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What Is a Unique Constraint in SQL?

To ensure the uniqueness of data in a database, we use the SQL UNIQUE constraint. In this article, we’ll discuss how, when, and why to implement it.

The idea of a unique constraint is not unique to SQL; it’s a familiar concept in real life, although we probably call it something else! For example, think of ID numbers. There can be only one social security number (SSN) per person and each one must be unique. By using a UNIQUE constraint on a column, we define that this column cannot store duplicate values.

In this article, we’ll first review the basics of a UNIQUE constraint. Next, we’ll try to violate that constraint by adding duplicate values to a column that’s declared unique. Then I’ll present some real-world uses of the UNIQUE constraint. We’ll discuss how to define the UNIQUE constraint during table creation, how to add it to an existing table, and how to remove it. In the last section, I’ll touch on multicolumn UNIQUE constraints.

If you are interested in learning about other SQL constraints, check out our course on SQL Constraints and the article What is a SQL Constraint?.

Let’s get started!

SQL UNIQUE Constraint Basics

The UNIQUE constraint is one of many SQL constraints that can be defined for a column. A constraint is a rule that makes a column fulfill a particular condition (i.e. it prevents the user from entering the wrong type of data). A UNIQUE constraint dictates that a column must not store duplicate values.

Let’s see an example using the Employees table.

EmployeeIdEmployeeNumberFirstNameLastNameSalary
11534AmySmith40360
21632DanAnderson41050
32134PeterThomson35980

Each employee must have a unique number; hence, the EmployeeNumber column implements the UNIQUE constraint. By doing so, we ensure that no employees in the same company have the same employee number.

Why Use a Unique Constraint?

By using a UNIQUE constraint on a particular column, we ensure that this column cannot contain two of the same values.

Let’s see an example using the Person table with the columns Name, Age, and SSN. The SSN column implements the UNIQUE constraint, i.e. it cannot contain any duplicate values.

Constraint

Trying to Violate a Unique Constraint

You might be wondering what happens when we try to violate a UNIQUE constraint. We can do that by simply inserting two rows with the same value for a column implementing the UNIQUE constraint.

Let’s look at the BankAccounts table. It assigns an account number to a person; one person can own one or more bank accounts, but one bank account cannot belong to more than one person.

The AccountNumber column implements a UNIQUE constraint. To try violating this constraint, we’ll insert another row into the BankAccounts table with an AccountNumber column value (8765234545677890123465) that’s already in the table:

INSERT INTO BankAccounts VALUES ('8765234545677890123465', '233');

After the execution of the above statement, we get an error message:

Error Code: 1062. Duplicate entry '8765234545677890123465' for key bankaccounts.AccountNumber'.

Constraints are like security guards – they make sure that all the non-compliant rows do not get inserted into the table.

When to Use a Unique Constraint (with Examples)

Example 1: Unique Values

We use a UNIQUE constraint when the column must contain a unique value for each row.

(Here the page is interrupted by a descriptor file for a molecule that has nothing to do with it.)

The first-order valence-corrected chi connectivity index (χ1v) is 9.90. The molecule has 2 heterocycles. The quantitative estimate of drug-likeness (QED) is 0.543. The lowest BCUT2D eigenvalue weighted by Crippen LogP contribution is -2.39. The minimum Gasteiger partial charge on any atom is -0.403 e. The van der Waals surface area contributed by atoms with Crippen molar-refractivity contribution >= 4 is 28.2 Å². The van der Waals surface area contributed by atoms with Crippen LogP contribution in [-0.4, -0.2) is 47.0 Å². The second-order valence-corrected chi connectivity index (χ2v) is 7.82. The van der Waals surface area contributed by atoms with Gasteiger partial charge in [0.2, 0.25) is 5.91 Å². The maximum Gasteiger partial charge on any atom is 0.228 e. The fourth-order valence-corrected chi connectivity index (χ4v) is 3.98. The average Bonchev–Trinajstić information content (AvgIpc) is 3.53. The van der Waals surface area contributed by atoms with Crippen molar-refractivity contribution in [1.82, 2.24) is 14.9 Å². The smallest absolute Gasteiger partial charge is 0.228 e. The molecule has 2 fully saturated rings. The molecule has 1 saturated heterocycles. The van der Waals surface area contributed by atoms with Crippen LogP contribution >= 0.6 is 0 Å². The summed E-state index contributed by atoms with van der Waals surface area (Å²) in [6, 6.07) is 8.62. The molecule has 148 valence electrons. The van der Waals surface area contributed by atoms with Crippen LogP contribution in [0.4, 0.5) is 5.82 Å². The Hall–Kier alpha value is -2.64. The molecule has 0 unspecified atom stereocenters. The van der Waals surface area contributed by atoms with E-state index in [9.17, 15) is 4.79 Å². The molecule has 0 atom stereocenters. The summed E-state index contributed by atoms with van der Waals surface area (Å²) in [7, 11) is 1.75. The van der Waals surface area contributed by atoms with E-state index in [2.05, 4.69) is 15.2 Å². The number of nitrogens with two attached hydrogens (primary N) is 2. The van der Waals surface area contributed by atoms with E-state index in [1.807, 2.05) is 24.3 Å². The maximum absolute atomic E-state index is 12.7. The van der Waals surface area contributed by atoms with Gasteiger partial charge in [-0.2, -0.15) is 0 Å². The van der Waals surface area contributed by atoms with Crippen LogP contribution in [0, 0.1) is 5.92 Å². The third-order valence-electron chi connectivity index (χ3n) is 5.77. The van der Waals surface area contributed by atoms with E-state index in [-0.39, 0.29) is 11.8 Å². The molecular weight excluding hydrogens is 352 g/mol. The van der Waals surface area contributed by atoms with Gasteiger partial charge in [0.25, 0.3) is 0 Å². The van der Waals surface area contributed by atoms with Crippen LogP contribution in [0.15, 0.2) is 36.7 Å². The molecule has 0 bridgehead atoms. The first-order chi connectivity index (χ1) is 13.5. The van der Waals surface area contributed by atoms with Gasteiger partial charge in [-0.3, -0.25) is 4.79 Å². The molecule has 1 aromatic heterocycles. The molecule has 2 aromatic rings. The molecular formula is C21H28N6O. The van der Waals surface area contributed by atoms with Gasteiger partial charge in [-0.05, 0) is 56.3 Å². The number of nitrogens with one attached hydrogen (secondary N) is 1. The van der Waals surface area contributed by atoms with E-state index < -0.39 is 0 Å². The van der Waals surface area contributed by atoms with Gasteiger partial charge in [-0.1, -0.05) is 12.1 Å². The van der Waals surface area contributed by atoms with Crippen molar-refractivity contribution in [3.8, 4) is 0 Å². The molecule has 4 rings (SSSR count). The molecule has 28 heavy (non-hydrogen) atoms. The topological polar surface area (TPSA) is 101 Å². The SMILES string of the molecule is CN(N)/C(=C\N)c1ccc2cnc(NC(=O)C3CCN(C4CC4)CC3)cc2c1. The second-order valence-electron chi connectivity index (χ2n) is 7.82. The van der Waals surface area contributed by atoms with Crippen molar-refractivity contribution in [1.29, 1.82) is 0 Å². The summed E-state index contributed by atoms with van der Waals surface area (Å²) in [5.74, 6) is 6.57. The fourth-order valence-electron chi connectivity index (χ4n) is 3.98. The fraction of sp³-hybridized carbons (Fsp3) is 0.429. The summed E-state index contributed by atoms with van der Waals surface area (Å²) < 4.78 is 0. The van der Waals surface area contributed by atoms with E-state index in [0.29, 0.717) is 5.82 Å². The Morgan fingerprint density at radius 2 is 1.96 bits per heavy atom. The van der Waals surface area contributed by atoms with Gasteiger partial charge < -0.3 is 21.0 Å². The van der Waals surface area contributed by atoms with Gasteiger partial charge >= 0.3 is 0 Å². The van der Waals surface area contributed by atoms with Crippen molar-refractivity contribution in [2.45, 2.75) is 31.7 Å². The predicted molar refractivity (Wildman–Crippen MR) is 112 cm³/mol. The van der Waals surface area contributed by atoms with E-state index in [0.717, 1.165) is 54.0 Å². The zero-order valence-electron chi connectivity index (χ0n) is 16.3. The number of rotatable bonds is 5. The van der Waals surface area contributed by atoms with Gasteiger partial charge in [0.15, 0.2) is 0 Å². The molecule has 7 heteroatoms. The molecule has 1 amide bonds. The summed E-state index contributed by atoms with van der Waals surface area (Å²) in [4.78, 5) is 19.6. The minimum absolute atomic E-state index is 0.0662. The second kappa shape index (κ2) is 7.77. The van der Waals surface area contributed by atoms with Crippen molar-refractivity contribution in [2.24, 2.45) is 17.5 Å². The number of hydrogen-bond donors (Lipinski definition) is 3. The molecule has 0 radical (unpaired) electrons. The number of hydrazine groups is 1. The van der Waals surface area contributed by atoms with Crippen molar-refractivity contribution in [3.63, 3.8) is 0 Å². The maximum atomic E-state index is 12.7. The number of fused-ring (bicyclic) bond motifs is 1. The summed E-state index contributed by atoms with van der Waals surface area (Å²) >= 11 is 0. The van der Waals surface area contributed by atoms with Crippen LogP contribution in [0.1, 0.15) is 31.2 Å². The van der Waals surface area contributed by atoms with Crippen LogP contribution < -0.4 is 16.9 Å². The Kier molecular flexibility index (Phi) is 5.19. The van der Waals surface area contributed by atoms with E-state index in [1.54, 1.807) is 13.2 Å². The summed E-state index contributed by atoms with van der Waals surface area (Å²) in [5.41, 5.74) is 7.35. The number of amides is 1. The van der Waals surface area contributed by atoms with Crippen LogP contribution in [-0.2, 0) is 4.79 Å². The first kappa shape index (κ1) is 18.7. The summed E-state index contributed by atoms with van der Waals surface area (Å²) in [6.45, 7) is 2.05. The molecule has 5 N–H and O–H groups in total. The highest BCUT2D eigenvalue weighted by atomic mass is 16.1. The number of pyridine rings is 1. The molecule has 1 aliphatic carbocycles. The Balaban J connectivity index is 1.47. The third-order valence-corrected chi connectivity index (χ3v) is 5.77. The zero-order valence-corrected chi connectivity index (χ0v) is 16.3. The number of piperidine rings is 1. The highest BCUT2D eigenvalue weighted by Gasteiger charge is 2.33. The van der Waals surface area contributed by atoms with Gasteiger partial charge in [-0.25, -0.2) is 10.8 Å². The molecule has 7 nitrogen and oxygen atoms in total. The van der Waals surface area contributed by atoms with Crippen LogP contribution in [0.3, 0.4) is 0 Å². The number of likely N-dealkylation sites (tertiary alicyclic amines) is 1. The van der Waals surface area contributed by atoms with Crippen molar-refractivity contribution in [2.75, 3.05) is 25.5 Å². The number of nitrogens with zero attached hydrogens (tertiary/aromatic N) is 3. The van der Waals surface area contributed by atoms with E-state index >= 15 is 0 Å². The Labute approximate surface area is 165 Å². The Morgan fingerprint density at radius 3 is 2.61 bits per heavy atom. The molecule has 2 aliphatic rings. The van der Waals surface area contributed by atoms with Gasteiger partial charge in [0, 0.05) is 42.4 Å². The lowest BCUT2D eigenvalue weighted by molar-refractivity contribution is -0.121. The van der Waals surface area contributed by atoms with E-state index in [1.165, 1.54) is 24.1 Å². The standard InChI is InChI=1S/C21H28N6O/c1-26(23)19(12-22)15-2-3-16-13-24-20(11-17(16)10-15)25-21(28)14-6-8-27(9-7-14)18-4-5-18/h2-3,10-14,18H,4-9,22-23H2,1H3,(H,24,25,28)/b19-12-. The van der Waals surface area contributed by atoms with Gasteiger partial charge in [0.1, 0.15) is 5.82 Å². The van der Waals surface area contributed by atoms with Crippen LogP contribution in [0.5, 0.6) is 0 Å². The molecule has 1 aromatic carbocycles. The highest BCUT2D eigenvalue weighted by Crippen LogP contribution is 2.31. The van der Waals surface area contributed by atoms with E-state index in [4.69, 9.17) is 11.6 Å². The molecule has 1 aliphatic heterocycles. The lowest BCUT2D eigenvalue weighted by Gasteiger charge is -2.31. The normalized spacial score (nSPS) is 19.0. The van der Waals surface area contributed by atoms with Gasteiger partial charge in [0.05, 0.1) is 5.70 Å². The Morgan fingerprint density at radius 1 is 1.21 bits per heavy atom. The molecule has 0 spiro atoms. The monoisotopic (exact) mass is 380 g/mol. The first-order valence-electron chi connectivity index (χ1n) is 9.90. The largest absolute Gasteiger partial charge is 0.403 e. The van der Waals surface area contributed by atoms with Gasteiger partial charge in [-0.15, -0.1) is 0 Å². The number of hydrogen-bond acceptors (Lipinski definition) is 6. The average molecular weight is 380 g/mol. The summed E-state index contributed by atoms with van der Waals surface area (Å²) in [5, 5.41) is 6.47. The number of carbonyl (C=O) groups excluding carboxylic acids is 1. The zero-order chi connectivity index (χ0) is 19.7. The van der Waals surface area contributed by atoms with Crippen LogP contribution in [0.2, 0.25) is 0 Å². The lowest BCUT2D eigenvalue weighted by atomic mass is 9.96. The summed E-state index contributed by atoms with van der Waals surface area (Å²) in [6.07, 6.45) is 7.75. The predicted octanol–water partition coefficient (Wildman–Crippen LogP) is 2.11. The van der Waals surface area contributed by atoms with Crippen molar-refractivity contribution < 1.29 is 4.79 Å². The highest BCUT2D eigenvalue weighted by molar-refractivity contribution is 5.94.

Let’s consider the Person table. Each person has a name, age, and a date of birth. However, these values are not unique to each person; there can be two persons with the same name or the same date of birth. However, a social security number value must be unique to each person.

Nowadays, you could also think of email addresses or phone numbers as being unique to each person, but this depends on the exact business requirements for your application.

FirstNameLastNameEmailPhoneNoDateOfBirthSSN
SheldonThomsonst@email.com012312312301-02-199912345678
ChloeThomsonbc@email.com045645645601-02-199923456789
ChloeBrowncb@email.com078978978907-09-200034567890

Example 2: Row Identification

Another example of when to use a UNIQUE constraint is the unique identification of each row. That is usually ensured by the PRIMARY KEY constraint, which is made up of the UNIQUE and NOT NULL constraints.

The UNIQUE constraint is used to enforce the uniqueness of values in a column or in a set of columns in a particular table – that is, for columns that are not included in the table’s primary key set. The difference between PRIMARY KEY and UNIQUE is that UNIQUE allows NULL values, while PRIMARY KEY does not. The UNIQUE constraint considers a NULL value to be a regular value; hence, it cannot be duplicated, just like other regular values in a UNIQUE column.

A good example here is the Orders table. It uniquely identifies each row by keeping the values of the OrderId column unique and not null (by using the PRIMARY KEY constraint). It also enforces the uniqueness of order numbers by implementing the UNIQUE constraint for the OrderNumber column, as shown below:

OrderIdOrderNumberCustomerIdProductNameQuantity
1AX123111Scooter1
2EC456111Bike2
3GN987222Skates1

This means that you could potentially have an order number being NULL for only one row – that would not be permitted when using the PRIMARY KEY constraint.

Let’s consider another example using the Flights table. Each row (i.e. each flight) must have its own unique Id number:

IdFlightNumberAirlineOriginDestinationDateTime
1DAL765Delta Air LinesNew YorkLos Angeles01/17/202111:30
2UAL345United AirlinesNew YorkSan Francisco01/17/202111:36
3JBU567JetBlue AirwaysNew YorkLondon01/17/202112:02

Here, we use the Id column as a primary key so we can, for example, sort all the flights by their times. The FlightNumber column ensures that each flight is uniquely identified using a special encoding that could include extra information (e.g. a code for each airline).